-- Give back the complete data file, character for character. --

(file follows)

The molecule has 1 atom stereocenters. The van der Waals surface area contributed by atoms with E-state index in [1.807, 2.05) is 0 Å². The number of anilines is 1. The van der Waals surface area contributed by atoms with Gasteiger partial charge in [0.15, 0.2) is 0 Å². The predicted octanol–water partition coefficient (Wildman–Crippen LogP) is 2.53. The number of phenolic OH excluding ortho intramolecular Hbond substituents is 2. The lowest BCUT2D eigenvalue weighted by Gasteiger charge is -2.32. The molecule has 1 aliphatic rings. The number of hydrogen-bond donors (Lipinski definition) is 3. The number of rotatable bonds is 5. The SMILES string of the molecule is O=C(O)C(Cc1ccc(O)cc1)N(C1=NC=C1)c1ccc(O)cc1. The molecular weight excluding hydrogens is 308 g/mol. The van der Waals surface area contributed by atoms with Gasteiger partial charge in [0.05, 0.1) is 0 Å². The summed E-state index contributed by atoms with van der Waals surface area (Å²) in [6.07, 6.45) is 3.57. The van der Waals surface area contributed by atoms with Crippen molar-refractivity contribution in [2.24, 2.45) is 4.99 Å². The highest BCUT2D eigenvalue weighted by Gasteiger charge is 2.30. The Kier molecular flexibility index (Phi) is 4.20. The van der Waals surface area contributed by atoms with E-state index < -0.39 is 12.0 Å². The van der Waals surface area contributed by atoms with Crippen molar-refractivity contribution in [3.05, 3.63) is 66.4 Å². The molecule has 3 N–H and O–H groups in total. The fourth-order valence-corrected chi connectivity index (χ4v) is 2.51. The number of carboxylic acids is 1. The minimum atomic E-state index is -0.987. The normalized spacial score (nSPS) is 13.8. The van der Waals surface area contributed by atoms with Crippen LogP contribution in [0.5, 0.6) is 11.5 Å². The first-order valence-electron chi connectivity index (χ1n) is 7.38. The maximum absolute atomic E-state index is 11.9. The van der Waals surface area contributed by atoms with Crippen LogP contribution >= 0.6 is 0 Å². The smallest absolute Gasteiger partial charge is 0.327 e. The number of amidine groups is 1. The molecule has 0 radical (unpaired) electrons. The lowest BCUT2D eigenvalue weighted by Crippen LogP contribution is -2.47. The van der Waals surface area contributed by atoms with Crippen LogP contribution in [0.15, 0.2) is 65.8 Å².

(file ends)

The molecule has 1 atom stereocenters. The van der Waals surface area contributed by atoms with E-state index in [1.807, 2.05) is 0 Å². The number of anilines is 1. The van der Waals surface area contributed by atoms with Gasteiger partial charge in [0.15, 0.2) is 0 Å². The predicted octanol–water partition coefficient (Wildman–Crippen LogP) is 2.53. The number of phenolic OH excluding ortho intramolecular Hbond substituents is 2. The lowest BCUT2D eigenvalue weighted by Gasteiger charge is -2.32. The molecule has 1 aliphatic rings. The number of hydrogen-bond donors (Lipinski definition) is 3. The number of rotatable bonds is 5. The SMILES string of the molecule is O=C(O)C(Cc1ccc(O)cc1)N(C1=NC=C1)c1ccc(O)cc1. The molecular weight excluding hydrogens is 308 g/mol. The van der Waals surface area contributed by atoms with Gasteiger partial charge in [0.05, 0.1) is 0 Å². The summed E-state index contributed by atoms with van der Waals surface area (Å²) in [6.07, 6.45) is 3.57. The van der Waals surface area contributed by atoms with Crippen molar-refractivity contribution in [2.24, 2.45) is 4.99 Å². The highest BCUT2D eigenvalue weighted by Gasteiger charge is 2.30. The Kier molecular flexibility index (Phi) is 4.20. The van der Waals surface area contributed by atoms with E-state index < -0.39 is 12.0 Å². The van der Waals surface area contributed by atoms with Crippen molar-refractivity contribution in [3.05, 3.63) is 66.4 Å². The molecule has 3 N–H and O–H groups in total. The fourth-order valence-corrected chi connectivity index (χ4v) is 2.51. The number of carboxylic acids is 1. The minimum atomic E-state index is -0.987. The normalized spacial score (nSPS) is 13.8. The van der Waals surface area contributed by atoms with Crippen LogP contribution in [0.5, 0.6) is 11.5 Å². The first-order valence-electron chi connectivity index (χ1n) is 7.38. The maximum absolute atomic E-state index is 11.9. The van der Waals surface area contributed by atoms with Crippen LogP contribution >= 0.6 is 0 Å². The smallest absolute Gasteiger partial charge is 0.327 e. The number of amidine groups is 1. The molecule has 0 radical (unpaired) electrons. The lowest BCUT2D eigenvalue weighted by Crippen LogP contribution is -2.47. The van der Waals surface area contributed by atoms with Crippen LogP contribution in [0.15, 0.2) is 65.8 Å².